What exactly is Due Diligence as it pertains to deals? We hear the term all the time and have heard various definitions, including:
- Due Diligence is the opportunity for buyers to beat up sellers on price, or;
- Due Diligence is the opportunity for lawyers and CPAs to kill deals, or;
- Due Diligence is the time for sellers to come clean with the truth about their companies
While each of the aforementioned definitions are all humorous, none are technically correct nor accurate. According to Websters, Due Diligence is (1) the care a reasonable person exercises to avoid harm to other persons or their property, or (2) research and analysis of a company or organization done in preparation for a business transaction.
In our world of mergers & acquisitions, both definitions apply. Most often, due diligence is the detailed process we go through once buyers and sellers have agreed upon transaction terms. But, due diligence is also the process where sellers need to exercise reasonable care not to hurt their shareholders or the acquirers of their businesses.
Over the years, we at Corporate Finance Associates have learned the two top deal killers are: time and surprises. Time kills deals more often than any other factor, but surprises are a close second. No one really like surprises, especially surprises uncovered during the due diligence process.
For example, several years ago we represented a seller who had a criminal record from his youth. He was the co-owner of a very successful business which was growing rapidly. The private equity group we brought into the deal was very excited about the business and made a fabulous offer to recapitalize the company. Our clients were to stay and run the company for the acquirer. Unfortunately, during due diligence, the co-owner’s felony record came out in a background investigation ordered by the equity group. Ultimately, this surprise to the equity group proved fatal to the deal. Sadly, the head of the equity group said, “If we had known about the problem in advance, we could have found a solution. However, finding out the way we did and when we did made it impossible for us to move forward.”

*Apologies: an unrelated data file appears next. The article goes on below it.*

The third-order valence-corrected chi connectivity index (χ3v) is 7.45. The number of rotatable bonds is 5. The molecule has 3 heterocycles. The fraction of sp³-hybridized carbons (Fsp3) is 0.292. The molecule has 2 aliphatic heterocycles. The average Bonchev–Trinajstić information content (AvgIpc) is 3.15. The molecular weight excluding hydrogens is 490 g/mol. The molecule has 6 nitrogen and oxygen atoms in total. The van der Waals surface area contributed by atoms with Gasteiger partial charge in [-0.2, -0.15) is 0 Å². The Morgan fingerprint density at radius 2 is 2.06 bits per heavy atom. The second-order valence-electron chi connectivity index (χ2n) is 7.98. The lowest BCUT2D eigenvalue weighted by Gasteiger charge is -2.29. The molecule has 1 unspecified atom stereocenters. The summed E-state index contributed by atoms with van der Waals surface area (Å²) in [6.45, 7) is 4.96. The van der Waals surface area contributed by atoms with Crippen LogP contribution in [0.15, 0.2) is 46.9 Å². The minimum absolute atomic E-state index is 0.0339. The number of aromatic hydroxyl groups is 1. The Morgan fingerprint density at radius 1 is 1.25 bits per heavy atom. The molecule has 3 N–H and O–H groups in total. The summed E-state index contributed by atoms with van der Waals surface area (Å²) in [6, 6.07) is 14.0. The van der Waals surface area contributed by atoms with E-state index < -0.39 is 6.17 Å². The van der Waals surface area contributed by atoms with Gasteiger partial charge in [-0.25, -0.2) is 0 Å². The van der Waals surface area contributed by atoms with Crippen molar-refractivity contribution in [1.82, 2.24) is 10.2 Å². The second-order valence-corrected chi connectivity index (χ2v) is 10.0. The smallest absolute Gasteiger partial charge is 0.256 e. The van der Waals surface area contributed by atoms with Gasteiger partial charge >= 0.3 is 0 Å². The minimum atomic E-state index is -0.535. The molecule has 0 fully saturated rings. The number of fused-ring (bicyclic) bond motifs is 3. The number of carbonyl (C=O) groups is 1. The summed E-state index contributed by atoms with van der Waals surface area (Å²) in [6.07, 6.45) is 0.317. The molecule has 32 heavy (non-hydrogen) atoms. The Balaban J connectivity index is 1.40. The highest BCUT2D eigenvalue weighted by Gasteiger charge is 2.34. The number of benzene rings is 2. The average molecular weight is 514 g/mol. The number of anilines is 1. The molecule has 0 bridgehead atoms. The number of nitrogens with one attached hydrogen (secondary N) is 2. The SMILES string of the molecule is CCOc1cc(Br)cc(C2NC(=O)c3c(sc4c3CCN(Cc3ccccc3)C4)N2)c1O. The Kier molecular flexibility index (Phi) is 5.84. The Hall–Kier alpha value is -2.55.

Given the costs to buyers and sellers, both in terms of money and emotions, involved with closing a deal, we strongly recommend all of our selling clients go through a pre-market due diligence process... before they ever begin speaking with buyers or investors. We have identified four specific areas in which our clients can help themselves by ferreting out problems and surprises before they turn into deal killers. What are these four areas and some of the potential problem spots you should investigate?
Do you have audited financial statements? If you expect to sell to a public company, you may need audited statements.
Are your financial statements true, accurate and prepared according to GAAP? All sellers will be expected to represent their financial records as true and accurate. If you have problems or errors, clean them up now.
Do you have personal expenses you run through the business? If so, these should be identified and segregated.
Contracts & Intellectual Property
If you have contracts with key customers or key vendors, review the contracts to see if they are assignable. We have seen many deal closings delayed or even killed when vendors or customers were uncooperative regarding contract assignments. One way to avoid this is by selling the stock of the company, but most buyers of middle-market companies prefer asset purchases.
Do you have valid, current contracts in place with your vendors and customers? We have had several instances where our clients said they had a contract with a customer or vendor only to find out the contract had expired several years before. While a handshake may be good enough for you, it will not be good enough for the buyers and/or their legal advisors and lenders.
Do you need any third party approvals to sell your business and/or the assets? Most, if not all OEMs reserve the right to approve the sale of the dealerships and distributors. Review your contracts with your OEMs to determine how you need to work with them in the sale process.
Do you own any intellectual property? Think again if you said “no,” since you probably have registered your trade name and use a website. If you do use a trade name and it isn’t registered, you might have a problem.
Do you own motor vehicles or trailers? If so, do you know where the titles and registrations are kept? Are all titles in order? We recently closed a deal where we learned our client did not have proper titles in place for its rolling stock.
Do you lease your equipment? If so, and the buyer expects you to pay down the leases prior to closing, check to see how to pay off the leases. Several years ago, we had a closing delayed because our client had more than $2 million in lease obligations to one of the major automakers (the client had a fleet of 200 service vehicles on lease). Unknown to us, the OEM’s finance arm would not accept a wire transfer and had to have a certified cheque four days prior to closing.
Do you own the property personally in which the business is located? If so, is your lease up to date and at market value?
Has a Phase I environmental survey recently been completed on your property? If not, it might help to order one now. We had two transactions delayed this year because of environmental issues which came up in the Phase I survey. Had we ordered the surveys before we went to market, the issues would have been obviated.
Of course, our pre-market due diligence list is much more encompassing than what is presented here. But the picture should be clear: do your own diligence so there are no surprises in the due diligence process.
For additional information contact:
Douglas Nix, CA | Vice Chairman
Corporate Finance Associates | Toronto West | 905-845-4340 x211 | email@example.com